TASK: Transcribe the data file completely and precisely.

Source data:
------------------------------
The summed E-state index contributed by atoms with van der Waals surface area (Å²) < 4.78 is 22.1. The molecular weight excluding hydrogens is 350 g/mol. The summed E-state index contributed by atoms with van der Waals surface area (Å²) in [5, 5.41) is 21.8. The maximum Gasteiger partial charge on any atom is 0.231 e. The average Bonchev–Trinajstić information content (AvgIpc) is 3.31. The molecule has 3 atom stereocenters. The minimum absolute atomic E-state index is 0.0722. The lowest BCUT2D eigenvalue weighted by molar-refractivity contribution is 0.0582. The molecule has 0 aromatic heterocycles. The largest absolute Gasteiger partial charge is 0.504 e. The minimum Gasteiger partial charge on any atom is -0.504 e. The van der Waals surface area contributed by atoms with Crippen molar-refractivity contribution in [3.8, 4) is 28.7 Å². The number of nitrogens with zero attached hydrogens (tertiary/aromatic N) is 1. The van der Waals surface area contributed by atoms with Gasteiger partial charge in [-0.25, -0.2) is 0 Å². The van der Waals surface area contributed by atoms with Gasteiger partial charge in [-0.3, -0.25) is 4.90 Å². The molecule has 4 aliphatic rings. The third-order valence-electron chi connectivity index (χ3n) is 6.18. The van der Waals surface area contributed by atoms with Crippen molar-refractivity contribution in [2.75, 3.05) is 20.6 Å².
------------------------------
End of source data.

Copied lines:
The summed E-state index contributed by atoms with van der Waals surface area (Å²) < 4.78 is 22.1. The molecular weight excluding hydrogens is 350 g/mol. The summed E-state index contributed by atoms with van der Waals surface area (Å²) in [5, 5.41) is 21.8. The maximum Gasteiger partial charge on any atom is 0.231 e. The average Bonchev–Trinajstić information content (AvgIpc) is 3.31. The molecule has 3 atom stereocenters. The minimum absolute atomic E-state index is 0.0722. The lowest BCUT2D eigenvalue weighted by molar-refractivity contribution is 0.0582. The molecule has 0 aromatic heterocycles. The largest absolute Gasteiger partial charge is 0.504 e. The minimum Gasteiger partial charge on any atom is -0.504 e. The van der Waals surface area contributed by atoms with Crippen molar-refractivity contribution in [3.8, 4) is 28.7 Å². The number of nitrogens with zero attached hydrogens (tertiary/aromatic N) is 1. The van der Waals surface area contributed by atoms with Gasteiger partial charge in [-0.25, -0.2) is 0 Å². The van der Waals surface area contributed by atoms with Gasteiger partial charge in [-0.3, -0.25) is 4.90 Å². The molecule has 4 aliphatic rings. The third-order valence-electron chi connectivity index (χ3n) is 6.18. The van der Waals surface area contributed by atoms with Crippen molar-refractivity contribution in [2.75, 3.05) is 20.6 Å².